Nigeria fell from 111 in 2015 to 116 in 2016 and has fallen again to 122 in 2017, entering the “red zone” for press freedom.
According to Amnesty International, death sentences in sub-Saharan Africa “rose from 443 in 2015 to at least 1,086 in 2016, mainly due to an increase in Nigeria which handed down more death sentences this year than any other country except China.”
Over 22 million children are left hungry, sick, displaced and out of school in four crisis-torn countries including Nigeria, Somalia, South Sudan and Yemen as a result of drought occasioned by armed conflict, the United Nations Children’s Fund, UNICEF, has said.
Remittances to Nigeria from the diaspora rose every year over the last decade from $16.93 billion in 2006 to $20.83 billion in 2014. And in 2016, remittances by Nigerians abroad were over $35 billion, the highest in Africa and the third largest in the world.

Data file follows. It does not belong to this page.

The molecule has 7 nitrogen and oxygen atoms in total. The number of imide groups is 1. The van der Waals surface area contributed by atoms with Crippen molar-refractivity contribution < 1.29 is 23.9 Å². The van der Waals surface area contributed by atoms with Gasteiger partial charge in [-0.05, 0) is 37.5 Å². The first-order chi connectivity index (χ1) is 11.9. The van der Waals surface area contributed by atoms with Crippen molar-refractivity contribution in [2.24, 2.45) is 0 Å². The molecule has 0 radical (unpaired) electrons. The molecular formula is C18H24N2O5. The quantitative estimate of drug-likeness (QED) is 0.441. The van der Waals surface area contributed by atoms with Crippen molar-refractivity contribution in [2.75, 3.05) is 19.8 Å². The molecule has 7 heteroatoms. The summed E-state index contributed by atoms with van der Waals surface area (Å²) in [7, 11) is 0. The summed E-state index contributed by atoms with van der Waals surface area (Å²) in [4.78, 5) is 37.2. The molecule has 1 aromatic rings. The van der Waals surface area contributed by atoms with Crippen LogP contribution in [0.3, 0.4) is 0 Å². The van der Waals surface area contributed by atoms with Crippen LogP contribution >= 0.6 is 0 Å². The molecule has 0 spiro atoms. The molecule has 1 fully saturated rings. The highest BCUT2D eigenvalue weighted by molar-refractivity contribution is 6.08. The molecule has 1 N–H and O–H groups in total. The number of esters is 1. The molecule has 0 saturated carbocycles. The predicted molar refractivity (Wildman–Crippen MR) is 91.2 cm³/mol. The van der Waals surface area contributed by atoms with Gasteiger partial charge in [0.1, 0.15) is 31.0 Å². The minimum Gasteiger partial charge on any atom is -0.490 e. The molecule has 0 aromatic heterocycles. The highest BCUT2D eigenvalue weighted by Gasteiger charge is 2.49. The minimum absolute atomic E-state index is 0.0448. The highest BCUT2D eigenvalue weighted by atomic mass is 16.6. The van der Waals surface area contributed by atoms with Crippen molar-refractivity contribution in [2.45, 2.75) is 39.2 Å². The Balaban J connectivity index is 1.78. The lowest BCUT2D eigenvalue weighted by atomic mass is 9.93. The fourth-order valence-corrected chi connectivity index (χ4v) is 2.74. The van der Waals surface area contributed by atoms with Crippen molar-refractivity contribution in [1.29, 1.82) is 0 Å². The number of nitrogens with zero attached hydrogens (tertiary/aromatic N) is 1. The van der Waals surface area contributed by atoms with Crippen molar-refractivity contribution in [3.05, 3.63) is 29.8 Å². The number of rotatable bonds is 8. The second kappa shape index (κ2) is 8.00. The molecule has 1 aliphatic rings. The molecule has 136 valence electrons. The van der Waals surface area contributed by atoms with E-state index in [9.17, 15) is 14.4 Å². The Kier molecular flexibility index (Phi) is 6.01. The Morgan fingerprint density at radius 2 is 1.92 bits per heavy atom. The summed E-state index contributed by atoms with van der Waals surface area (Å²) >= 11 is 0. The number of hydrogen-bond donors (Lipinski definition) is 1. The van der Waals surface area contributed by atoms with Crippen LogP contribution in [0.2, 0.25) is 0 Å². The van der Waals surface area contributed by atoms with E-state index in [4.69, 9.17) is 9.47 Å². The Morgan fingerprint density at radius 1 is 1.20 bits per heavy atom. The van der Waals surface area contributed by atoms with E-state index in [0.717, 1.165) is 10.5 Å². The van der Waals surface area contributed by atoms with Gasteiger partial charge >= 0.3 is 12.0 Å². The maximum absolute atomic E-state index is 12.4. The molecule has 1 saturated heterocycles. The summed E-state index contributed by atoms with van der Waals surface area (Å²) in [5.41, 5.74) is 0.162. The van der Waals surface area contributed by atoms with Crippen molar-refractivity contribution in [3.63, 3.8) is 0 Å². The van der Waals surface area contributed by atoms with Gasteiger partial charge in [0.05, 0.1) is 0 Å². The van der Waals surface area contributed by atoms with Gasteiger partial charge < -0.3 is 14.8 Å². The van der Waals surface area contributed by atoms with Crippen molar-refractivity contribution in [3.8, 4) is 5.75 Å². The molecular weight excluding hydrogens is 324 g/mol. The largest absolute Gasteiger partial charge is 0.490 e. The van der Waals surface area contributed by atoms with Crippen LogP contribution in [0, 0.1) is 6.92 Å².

The Senate resolved to among other things lead a delegation of Nigerian Legislators to the South African parliament to address the issue of Xenophobia.
The United Nations Children Fund, UNICEF, has said that almost 1.4 million children are at risk of death from severe acute malnutrition this year in Nigeria and three other countries.
President Muhammadu Buhari has urged African leaders to ensure socio-political stability in their countries to help achieve peace and speedy regional and sub-regional integration in Africa. Buhari stated this…
By Chikezie Omeje Nigeria may continue to lose about 177,000 infants below age five annually due to poor administration of pneumonia vaccines. On Tuesday, November15, 2016 Ramat Useni was getting…
A new global impunity index has revealed that Nigeria is the 12th out of 13 countries where journalists are murdered without their killers being brought to justice.
Mr. Lee Kuan Yew (1923-2015) was the first Prime Minister of Singapore and he governed Singapore from 1959-1990. In January 1966, he visited Nigeria as part of the Commonwealth delegation to discuss Rhodesia’s unilateral declarations of independence. Rhodesia is now called Zimbabwe. He stayed in Lagos like all the Commonwealth leaders for three days. It was after their departure that Nigeria’s Prime Minister, Alhaji Tafawa Balewa, was assassinated.